El Nino is a climate cycle in the Pacific Ocean with a global impact on weather patterns. The cycle begins when warm water in the western tropical Pacific Ocean shifts eastward along the equator toward the coast of South America. Normally, this warm water pools near Indonesia and the Philippines. During an El Nino, the Pacific’s warmest surface waters sit offshore of northwestern South America.
El Nino was originally named El Nino de Navidad by Peruvian fishermen in the 1600s. This name was used for the tendency of the phenomenon to arrive around Christmas. Climate records of El Nino go back millions of years, with evidence of the cycle found in ice cores, deep sea muds, coral, caves and tree rings.
How it will be identified?
- Forecasters declare an official El Nino when they see both ocean temperatures and rainfall from storms veer to the east.
- Experts also look for prevailing trade winds to weaken and even reverse direction during the El Nino climate phenomenon.
- These changes set up a feedback loop between the atmosphere and the ocean that boosts El Nino conditions.
- The El Nino forecast for 2015 is expected to be one of the strongest on record, according to Mike Halpert, the deputy director of the Climate Prediction Center, part of the National Oceanic and Atmospheric Administration.
Where it arises?
The location of tropical storms shifts eastward during an El Nino because atmospheric moisture is fuel for thunderstorms, and the greatest amount of evaporation takes place above the ocean’s warmest water. There is also an opposite of an El Nino, called La Niña.
“This refers to times when waters of the tropical eastern Pacific are colder than normal and trade winds blow more strongly than usual. Collectively, El Nino and La Niña are parts of an oscillation in the ocean-atmosphere system called the El Nino-Southern Oscillation, or ENSO cycle, which also has a neutral phase.”
What causes an El Nino?
- Scientists do not yet understand in detail what triggers an El Nino cycle. Not all El Ninos are the same, nor do the atmosphere and ocean always follow the same patterns from one El Nino to another.
- To forecast an El Nino, scientists monitor temperatures in the upper 656 feet (200 meters) of the ocean. They are watching for the telltale temperature shift from the western Pacific to the eastern Pacific.
For example, in spring 2014, a very strong warm water swell called a “Kelvin wave” crossed the Pacific, leading some forecasters to predict a powerful El Nino for winter 2014. However, their forecast fizzled by fall because storms and trade winds never followed suit, and the feedbacks between atmosphere and ocean failed to develop.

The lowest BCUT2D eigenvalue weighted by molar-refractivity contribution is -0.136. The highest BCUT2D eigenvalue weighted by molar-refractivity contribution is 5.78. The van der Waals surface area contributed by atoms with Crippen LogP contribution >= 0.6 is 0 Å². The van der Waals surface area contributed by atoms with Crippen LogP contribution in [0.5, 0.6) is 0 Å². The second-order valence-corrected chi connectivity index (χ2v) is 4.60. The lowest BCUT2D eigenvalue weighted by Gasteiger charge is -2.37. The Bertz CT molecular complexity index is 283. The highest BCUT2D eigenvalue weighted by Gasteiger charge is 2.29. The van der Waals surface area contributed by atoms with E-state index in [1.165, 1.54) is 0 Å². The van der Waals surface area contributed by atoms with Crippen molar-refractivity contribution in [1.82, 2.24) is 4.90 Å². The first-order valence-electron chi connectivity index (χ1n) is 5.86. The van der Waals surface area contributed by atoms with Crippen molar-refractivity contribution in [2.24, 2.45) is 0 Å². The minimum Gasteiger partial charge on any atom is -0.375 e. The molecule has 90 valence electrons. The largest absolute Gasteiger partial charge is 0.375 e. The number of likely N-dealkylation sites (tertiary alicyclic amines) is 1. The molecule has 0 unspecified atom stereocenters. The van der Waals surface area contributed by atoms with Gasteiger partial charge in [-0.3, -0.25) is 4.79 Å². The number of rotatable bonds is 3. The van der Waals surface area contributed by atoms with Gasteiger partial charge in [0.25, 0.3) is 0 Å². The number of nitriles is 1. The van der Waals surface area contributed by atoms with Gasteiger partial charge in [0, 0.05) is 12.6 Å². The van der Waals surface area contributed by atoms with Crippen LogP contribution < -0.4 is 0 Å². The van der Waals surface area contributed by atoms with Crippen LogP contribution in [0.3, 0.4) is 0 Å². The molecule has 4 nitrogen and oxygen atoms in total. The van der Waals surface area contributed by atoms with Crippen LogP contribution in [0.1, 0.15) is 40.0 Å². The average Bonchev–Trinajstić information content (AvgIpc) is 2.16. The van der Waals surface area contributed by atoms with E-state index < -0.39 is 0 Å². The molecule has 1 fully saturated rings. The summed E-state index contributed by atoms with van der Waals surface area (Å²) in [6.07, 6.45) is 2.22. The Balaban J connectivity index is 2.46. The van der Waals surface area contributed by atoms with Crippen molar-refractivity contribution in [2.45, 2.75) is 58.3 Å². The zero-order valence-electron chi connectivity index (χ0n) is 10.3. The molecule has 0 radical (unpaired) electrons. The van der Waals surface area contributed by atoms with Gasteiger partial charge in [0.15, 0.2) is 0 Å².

How often do El Ninos occur?
El Ninos occur every three to five years but may come as frequently as every two years or as rarely as every seven years. Typically, El Ninos occur more frequently than La Ninas. Each event usually lasts nine to 12 months.
They often begin to form in spring, reach peak strength between December and January, and then decay by May of the following year. Their strength can vary considerably between cycles. One of the strongest in recent decades was the El Nino that developed the winter of 1997-98.
What happens when El Nino is not present?
In normal, non-El Nino conditions, trade winds blow toward the west across the tropical Pacific, away from South America. These winds pile up warm surface water in the west Pacific, so that the sea surface is about 1 to 2 feet (0.3 m to 0.6 m) higher offshore Indonesia than across the Pacific, offshore Ecuador.
The sea-surface temperature is also about 14 degrees Fahrenheit (8 degrees Celsius) warmer in the west. Cooler ocean temperatures dominate offshore northwest South America, due to an upwelling of cold water from deeper levels. This nutrient-rich cold water supports diverse marine ecosystems and major fisheries.
When an El Nino kicks in?
- During an El Nino, the trade winds weaken in the central and western Pacific. Surface water temperatures off South America warm up, because there is less upwelling of the cold water from below to cool the surface.
- The clouds and rainstorms associated with warm ocean waters also shift toward the east. The warm waters release so much energy into the atmosphere that weather changes all over the planet.
Known effects of El Nino?
The warmer waters in the central and eastern tropical Pacific Ocean have important effects on the world’s weather. The 1982-83 El Nino is estimated to have caused more than $10 billion in weather-related damage worldwide.
- An El Nino creates stronger wind-shear and more-stable air over the Atlantic, which makes it harder for hurricanes to form.
- However, the warmer-than-average ocean temperatures boost eastern Pacific hurricanes, contributing to more-active tropical storm seasons.
- Strong El Ninos are also associated with above-average precipitation in the southern tier of the United States from California to the Atlantic coast.
Record rainfall often strikes Peru, Chile and Ecuador during an El Nino year. Fish catches offshore South America are typically lower than normal because the marine life migrates north and south, following colder water.
El Nino also affects precipitation in other areas, including Indonesia and northeastern South America, which tend toward drier-than-normal conditions. Temperatures in Australia and Southeast Asia run hotter than average. El Nino-caused drought can be widespread, affecting southern Africa, India, Southeast Asia, Australia, the Pacific Islands and the Canadian prairies.
How it affects normal man?
- El Nino – a warming of sea-surface temperatures in the Pacific – affects wind patterns and can trigger both floods and drought in different parts of the world, leading to reduced harvests.
- The phenomenon is expected to peak between October and January and could turn into one of the strongest El Ninos on record, according to the World Meteorological Organization.